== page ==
Publications by authors named "Sandra Navet"

5 Publications

  • Page 1 of 1

The Pax gene family: Highlights from cephalopods.

PLoS One 2017 2;12(3):e0172719. Epub 2017 Mar 2.

UMR BOREA MNHN/CNRS7208/IRD207/UPMC/UCN/UA, Muséum National d'Histoire Naturelle, Sorbonne Universités, Paris, France.

Pax genes play important roles in Metazoan development. Their evolution has been extensively studied but Lophotrochozoa are usually omitted. We addressed the question of Pax paralog diversity in Lophotrochozoa by a thorough review of available databases. The existence of six Pax families (Pax1/9, Pax2/5/8, Pax3/7, Pax4/6, Paxβ, PoxNeuro) was confirmed and the lophotrochozoan Paxβ subfamily was further characterized. Contrary to the pattern reported in chordates, the Pax2/5/8 family is devoid of homeodomain in Lophotrochozoa. Expression patterns of the three main pax classes (pax2/5/8, pax3/7, pax4/6) during Sepia officinalis development showed that Pax roles taken as ancestral and common in metazoans are modified in S. officinalis, most likely due to either the morphological specificities of cephalopods or to their direct development. Some expected expression patterns were missing (e.g. pax6 in the developing retina), and some expressions in unexpected tissues have been found (e.g. pax2/5/8 in dermal tissue and in gills). This study underlines the diversity and functional plasticity of Pax genes and illustrates the difficulty of using probable gene homology as strict indicator of homology between biological structures.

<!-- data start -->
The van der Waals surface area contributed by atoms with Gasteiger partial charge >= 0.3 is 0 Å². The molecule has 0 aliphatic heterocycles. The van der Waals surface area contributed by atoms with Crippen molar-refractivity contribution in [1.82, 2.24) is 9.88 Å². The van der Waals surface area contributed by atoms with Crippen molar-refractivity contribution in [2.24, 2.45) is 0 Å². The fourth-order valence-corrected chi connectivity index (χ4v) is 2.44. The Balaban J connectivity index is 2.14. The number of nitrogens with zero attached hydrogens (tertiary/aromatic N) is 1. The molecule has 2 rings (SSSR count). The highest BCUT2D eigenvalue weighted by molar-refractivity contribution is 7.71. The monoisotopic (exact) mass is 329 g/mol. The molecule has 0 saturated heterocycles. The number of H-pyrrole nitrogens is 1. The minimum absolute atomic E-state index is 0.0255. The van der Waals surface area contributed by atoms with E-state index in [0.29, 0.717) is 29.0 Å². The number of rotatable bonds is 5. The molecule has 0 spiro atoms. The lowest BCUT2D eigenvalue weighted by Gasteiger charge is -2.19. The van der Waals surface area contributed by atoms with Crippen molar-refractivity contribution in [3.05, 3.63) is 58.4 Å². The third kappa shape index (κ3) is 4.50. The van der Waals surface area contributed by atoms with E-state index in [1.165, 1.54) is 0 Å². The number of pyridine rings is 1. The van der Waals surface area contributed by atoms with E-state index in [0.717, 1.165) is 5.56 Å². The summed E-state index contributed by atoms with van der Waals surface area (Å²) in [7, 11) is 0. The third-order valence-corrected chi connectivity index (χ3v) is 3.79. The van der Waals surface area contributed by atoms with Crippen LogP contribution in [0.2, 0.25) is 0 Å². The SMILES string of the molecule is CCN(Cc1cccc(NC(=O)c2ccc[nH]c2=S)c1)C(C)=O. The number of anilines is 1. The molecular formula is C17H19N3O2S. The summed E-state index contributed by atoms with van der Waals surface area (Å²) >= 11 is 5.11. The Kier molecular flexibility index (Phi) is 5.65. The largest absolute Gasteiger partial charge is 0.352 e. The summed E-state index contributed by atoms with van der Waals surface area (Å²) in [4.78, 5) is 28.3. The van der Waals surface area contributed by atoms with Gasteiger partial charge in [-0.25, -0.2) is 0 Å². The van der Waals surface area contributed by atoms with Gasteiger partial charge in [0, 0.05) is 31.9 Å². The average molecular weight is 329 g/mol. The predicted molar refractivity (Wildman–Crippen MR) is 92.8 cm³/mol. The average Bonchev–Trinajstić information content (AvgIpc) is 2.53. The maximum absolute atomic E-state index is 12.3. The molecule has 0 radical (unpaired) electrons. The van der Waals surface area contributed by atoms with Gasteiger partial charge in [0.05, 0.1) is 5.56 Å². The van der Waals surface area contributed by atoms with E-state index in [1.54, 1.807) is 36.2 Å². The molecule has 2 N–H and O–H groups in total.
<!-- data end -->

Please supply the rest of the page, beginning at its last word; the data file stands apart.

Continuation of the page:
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http://journals.plos.org/plosone/article?id=10.1371/journal.pone.0172719PLOS
http://www.ncbi.nlm.nih.gov/pmc/articles/PMC5333810PMC
August 2017

Could FaRP-Like Peptides Participate in Regulation of Hyperosmotic Stress Responses in Plants?

Front Endocrinol (Lausanne) 2014 14;5:132. Epub 2014 Aug 14.

Muséum National d'Histoire Naturelle, DMPA, Sorbonne Universités, UMR BOREA MNHN-CNRS 7208-IRD 207-UPMC-UCBN , Paris , France.

The ability to respond to hyperosmotic stress is one of the numerous conserved cellular processes that most of the organisms have to face during their life. In metazoans, some peptides belonging to the FMRFamide-like peptide (FLP) family were shown to participate in osmoregulation via regulation of ion channels; this is, a well-known response to hyperosmotic stress in plants. Thus, we explored whether FLPs exist and regulate osmotic stress in plants. First, we demonstrated the response of Arabidopsis thaliana cultured cells to a metazoan FLP (FLRF). We found that A. thaliana express genes that display typical FLP repeated sequences, which end in RF and are surrounded by K or R, which is typical of cleavage sites and suggests bioactivity; however, the terminal G, allowing an amidation process in metazoan, seems to be replaced by W. Using synthetic peptides, we showed that amidation appears unnecessary to bioactivity in A. thaliana, and we provide evidence that these putative FLPs could be involved in physiological processes related to hyperosmotic stress responses in plants, urging further studies on this topic.
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http://dx.doi.org/10.3389/fendo.2014.00132DOI Listing
http://www.ncbi.nlm.nih.gov/pmc/articles/PMC4132272PMC
September 2014

ESTs library from embryonic stages reveals tubulin and reflectin diversity in Sepia officinalis (Mollusca — Cephalopoda).

Gene 2012 May;498(2):203-11

Muséum National d'Histoire Naturelle (MNHN), Département Milieux et Peuplements Aquatiques (DMPA), UMR Biologie des ORganismes et Ecosystèmes Aquatiques (BOREA), MNHN, CNRS 7208, IRD 207, UPMC. Paris, France.